Woodlanders is an online film series that seeks to document the work of people who care for and depend on forests for their livelihood and well-being throughout the world. They are up to 21 episodes now, and each episode focuses on a person or culture who has a sustainable relationship and/or livelihood with a forest. The topics covered range from Chestnut nurseries to oak swill basketry to woodland mushroom cultivation.
Our friends at Kiss the Ground take the cake for this week’s most uplifting environmental video– best of all it integrates two of our favorite things: videos of goats being goats and alternatives (dare we say upgrades?) to fossil fuels in land stewardship. Also, does anyone else want this woman’s job?
Ever wanted to explain Farm Hack to someone who’s not quite agriculturally literate, like, say your mother? We recommend: Farm Hack from farmrun on Vimeo for the purpose. But we also just recommend it for your watching pleasure. Some videos are too good to wither away in the recesses of the internet. They deserve to be watched regularly. My favorite is the next one down: something about the galvanizing nature of bagpipes just make the stakes feel considerably higher…
You’re never seen a sprout look this ghoulish. AMAZING video from band C.A.M.P.O.S. for their song Teosinte, which features incredible slow-mo of the title seed germinating.
Most of the sites that reviewed the band mentioned that teosinte is a “form of Mesoamerican corn,” but being the horticulture geeks that we are, we can’t help but mention that it is a species of South American grass that is actually considered the ancestor of all modern corn. To this end, we also can’t help but recommend this, while less visually stimulating, utterly fascinating article by the genetics lab at the University of Iowa on corn genetics and the long-standing mystery that teosinte’s genetic makeup solved. And yes, we just called corn genetics, “utterly fascinating.”
This falls under the category: Things I Didn’t Know About but Feel Like I Should Have Known About But Are All-the-same Absolutely Fascinating
What creates a high-engagement high-productivity work system?
“Create an alignment of strengths that make the weaknesses irrelevant.”
This short video with Professor Cooperridder, Professor of Social Entrepreneurship at the Weatherhead School of Management at Case Western Reserve University, has some powerful insights to offer. We wonder how this kind of thinking could be applied to farms and to farmers markets?
A cool theater group called Feral Theatre produces rad-eco-theater pieces, and maybe they hit pretty close to home…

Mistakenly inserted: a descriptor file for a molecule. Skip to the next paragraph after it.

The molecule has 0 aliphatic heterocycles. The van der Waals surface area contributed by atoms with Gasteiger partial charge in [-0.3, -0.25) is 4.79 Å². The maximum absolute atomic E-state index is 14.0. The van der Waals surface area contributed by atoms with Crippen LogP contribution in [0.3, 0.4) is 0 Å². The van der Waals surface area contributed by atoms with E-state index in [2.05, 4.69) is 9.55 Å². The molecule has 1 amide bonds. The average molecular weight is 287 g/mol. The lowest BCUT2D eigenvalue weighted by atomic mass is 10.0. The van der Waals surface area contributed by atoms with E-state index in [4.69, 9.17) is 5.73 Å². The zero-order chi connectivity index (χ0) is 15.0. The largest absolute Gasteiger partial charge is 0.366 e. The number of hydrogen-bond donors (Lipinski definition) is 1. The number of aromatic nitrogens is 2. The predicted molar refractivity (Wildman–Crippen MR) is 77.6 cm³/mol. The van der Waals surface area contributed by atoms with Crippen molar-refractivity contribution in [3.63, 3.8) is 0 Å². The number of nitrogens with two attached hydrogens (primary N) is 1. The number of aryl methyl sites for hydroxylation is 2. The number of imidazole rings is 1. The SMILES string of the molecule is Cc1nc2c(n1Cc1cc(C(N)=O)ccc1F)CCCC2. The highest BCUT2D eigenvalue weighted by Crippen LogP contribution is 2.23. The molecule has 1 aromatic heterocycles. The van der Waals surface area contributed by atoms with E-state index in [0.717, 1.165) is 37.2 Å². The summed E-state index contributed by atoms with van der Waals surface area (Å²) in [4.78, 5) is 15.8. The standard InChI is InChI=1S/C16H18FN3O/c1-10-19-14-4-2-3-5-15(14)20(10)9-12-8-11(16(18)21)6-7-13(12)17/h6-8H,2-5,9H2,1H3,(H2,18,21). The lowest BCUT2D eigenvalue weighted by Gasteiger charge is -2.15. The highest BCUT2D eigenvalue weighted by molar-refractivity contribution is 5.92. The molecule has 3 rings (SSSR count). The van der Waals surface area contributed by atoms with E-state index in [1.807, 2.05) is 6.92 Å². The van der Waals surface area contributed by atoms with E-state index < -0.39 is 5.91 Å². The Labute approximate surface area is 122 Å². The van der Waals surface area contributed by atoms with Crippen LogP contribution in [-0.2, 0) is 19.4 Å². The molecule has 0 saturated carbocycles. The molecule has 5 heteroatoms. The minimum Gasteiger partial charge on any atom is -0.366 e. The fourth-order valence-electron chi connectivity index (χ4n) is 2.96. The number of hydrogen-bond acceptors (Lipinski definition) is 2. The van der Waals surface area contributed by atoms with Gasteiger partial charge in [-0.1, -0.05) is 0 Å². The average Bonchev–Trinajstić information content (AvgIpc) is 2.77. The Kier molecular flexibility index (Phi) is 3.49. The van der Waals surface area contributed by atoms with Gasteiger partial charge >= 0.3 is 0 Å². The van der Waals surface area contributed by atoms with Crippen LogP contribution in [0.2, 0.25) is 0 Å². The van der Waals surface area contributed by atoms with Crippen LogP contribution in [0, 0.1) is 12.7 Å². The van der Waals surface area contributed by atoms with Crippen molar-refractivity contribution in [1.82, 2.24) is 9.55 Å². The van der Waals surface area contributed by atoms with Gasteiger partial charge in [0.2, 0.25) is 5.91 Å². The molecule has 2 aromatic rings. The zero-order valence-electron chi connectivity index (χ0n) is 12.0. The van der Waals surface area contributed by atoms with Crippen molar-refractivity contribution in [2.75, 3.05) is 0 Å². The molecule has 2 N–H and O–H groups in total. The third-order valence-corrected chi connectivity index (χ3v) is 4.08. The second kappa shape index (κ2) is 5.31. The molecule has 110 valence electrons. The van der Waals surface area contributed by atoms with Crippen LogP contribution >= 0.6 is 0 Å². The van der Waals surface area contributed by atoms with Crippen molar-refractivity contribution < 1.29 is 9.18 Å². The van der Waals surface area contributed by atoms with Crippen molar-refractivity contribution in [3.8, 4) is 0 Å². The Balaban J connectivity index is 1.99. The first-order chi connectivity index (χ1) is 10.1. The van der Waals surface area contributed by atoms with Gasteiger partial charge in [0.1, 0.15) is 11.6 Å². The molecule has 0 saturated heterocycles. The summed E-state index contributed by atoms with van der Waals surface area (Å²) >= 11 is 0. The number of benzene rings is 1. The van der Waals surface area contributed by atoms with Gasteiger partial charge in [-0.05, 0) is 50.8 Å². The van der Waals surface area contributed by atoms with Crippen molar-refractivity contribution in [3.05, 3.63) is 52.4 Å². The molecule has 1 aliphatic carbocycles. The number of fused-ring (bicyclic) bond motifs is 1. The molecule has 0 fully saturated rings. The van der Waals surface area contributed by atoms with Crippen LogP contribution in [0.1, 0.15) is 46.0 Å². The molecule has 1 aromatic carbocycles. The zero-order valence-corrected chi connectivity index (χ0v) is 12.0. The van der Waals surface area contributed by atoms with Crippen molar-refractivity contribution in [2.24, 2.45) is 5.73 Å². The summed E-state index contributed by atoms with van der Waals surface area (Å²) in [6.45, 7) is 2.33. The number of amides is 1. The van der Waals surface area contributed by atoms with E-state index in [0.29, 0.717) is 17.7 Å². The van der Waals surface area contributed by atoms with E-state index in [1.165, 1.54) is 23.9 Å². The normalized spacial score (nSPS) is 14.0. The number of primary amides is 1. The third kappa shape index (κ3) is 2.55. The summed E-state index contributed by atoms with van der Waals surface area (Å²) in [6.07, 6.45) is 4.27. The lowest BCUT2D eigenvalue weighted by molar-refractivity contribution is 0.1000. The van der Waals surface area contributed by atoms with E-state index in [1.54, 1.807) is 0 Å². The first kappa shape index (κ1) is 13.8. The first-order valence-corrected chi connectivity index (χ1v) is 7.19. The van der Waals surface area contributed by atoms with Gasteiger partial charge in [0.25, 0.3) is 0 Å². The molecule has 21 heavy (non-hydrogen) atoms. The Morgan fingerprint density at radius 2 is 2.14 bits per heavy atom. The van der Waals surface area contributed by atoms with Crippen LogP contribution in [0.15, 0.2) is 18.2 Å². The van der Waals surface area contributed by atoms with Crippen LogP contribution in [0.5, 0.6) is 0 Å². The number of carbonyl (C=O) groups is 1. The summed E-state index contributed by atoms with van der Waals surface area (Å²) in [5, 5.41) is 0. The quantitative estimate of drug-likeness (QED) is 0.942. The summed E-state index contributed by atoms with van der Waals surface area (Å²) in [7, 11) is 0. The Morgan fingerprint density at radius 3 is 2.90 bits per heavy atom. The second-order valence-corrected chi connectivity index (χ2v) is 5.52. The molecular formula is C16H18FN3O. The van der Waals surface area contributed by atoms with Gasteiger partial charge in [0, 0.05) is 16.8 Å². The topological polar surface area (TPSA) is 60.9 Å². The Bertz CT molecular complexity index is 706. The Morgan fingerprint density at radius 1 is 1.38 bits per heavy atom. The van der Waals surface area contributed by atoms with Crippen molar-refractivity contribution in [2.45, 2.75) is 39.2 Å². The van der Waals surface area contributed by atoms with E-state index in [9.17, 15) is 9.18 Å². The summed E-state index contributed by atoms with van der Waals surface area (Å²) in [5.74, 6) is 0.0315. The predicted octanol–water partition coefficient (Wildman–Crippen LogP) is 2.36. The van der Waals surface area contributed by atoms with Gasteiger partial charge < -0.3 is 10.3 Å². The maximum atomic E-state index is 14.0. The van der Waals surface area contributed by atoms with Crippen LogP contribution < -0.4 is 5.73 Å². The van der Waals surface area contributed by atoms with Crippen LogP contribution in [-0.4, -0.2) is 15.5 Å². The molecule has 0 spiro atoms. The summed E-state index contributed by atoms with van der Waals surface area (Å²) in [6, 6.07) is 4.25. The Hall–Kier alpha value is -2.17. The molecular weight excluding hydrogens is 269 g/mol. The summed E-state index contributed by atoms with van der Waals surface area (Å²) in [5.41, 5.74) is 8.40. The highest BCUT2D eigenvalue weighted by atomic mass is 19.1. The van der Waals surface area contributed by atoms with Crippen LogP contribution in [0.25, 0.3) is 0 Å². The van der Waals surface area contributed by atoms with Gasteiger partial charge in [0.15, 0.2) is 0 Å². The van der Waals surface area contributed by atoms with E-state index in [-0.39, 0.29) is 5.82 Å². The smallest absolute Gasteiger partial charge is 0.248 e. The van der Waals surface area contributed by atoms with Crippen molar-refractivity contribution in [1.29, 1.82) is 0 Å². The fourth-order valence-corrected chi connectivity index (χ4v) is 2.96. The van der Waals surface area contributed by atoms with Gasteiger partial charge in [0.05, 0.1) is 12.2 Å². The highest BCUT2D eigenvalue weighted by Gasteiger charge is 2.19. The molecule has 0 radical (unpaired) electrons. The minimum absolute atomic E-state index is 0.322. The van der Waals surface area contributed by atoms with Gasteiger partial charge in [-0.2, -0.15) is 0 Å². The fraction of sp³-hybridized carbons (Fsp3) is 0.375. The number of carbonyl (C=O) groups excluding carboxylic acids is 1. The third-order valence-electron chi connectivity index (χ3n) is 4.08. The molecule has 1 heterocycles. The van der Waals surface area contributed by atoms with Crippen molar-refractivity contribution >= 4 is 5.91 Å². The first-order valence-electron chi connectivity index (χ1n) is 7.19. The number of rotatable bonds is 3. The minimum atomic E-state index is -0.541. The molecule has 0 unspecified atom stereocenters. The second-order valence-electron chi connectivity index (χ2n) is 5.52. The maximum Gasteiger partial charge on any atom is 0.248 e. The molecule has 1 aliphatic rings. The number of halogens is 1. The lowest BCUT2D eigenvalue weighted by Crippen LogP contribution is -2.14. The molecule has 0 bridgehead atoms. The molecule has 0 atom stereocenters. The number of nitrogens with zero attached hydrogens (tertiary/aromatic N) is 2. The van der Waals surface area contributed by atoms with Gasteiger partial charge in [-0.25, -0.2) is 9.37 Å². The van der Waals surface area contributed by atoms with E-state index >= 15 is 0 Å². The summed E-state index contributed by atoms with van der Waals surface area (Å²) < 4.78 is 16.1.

Galvanizing video by none other than Reverend Billy and the Stop Shopping Choir to support their amazing new project that maps playgrounds and parks that use round-up.
Need More Acres farm owners Nathan and Michelle discuss the necessity of diversified vegetable farms and increasing food access. This is a beautiful and heart-felt little video about a family passionate about the work that they do: providing a multi-farm CSA to 35 families; organizing a community market to make more food available in their region; and engaging in the slow, sometimes tedious, but ultimately critical work of reforming our food system from the roots up.
2015 is the International Year of Soils, so in celebration of one of our most important natural resources, Natural Resources Defense Council (NRDC) and Lexicon of Sustainability are hosting the “Voices of Soil” Essay and Video Contest for young farmers, agricultural students, or any young person who appreciates the value of healthy soil.
We are accepting written essay and/or video submissions that answer one or more of the following questions:
1. WHY IS SOIL HEALTH IMPORTANT TO YOU AND YOUR COMMUNITY?
2. WHAT IS THE IMPORTANT RELATIONSHIP BETWEEN SOIL CARBON SEQUESTRATION AND A HEALTHY CLIMATE?
3. WHY IS THE RELATIONSHIP BETWEEN SOIL AND WATER IMPORTANT?
Videos must be no longer than 5 minutes in length and you can copy/paste the complete URL of the video from the following platforms: LexiconofFood.com, YouTube.com, Vimeo.com (examples:https://www.lexiconoffood.com/video/lets-talk-about-soil or https://www.youtube.com/watch?v=arTAwCNAaFA orhttps://vimeo.com/53618201).
Written essays must be between 700 and 1000 words and uploaded files should be less than 64MB, .pdf, .doc, .docx formats only allowed. Alternatively you can copy/paste the complete Lexicon of Food post URL for the essay (example:https://www.lexiconoffood.com/post/ten-things-you-should-know-about-soil)
SUBMISSION DEADLINE is Midnight PDT on August 15, 2015.
The “Voices of Soil” contest is open to US residents (excluding Puerto Rico) ages 18 to 28, who love soil and are pursuing an education or career in agriculture, environmental science, or other related fields to enter. We especially encourage submissions from young farmers. Partner staff, relations of partner staff, and relations of the judging committee are not eligible to compete.
For more information, visit the website!
Check out this video introducing the idea of ’empowerment marketing.’
What is our narrative? How will we make myths adequate to our time?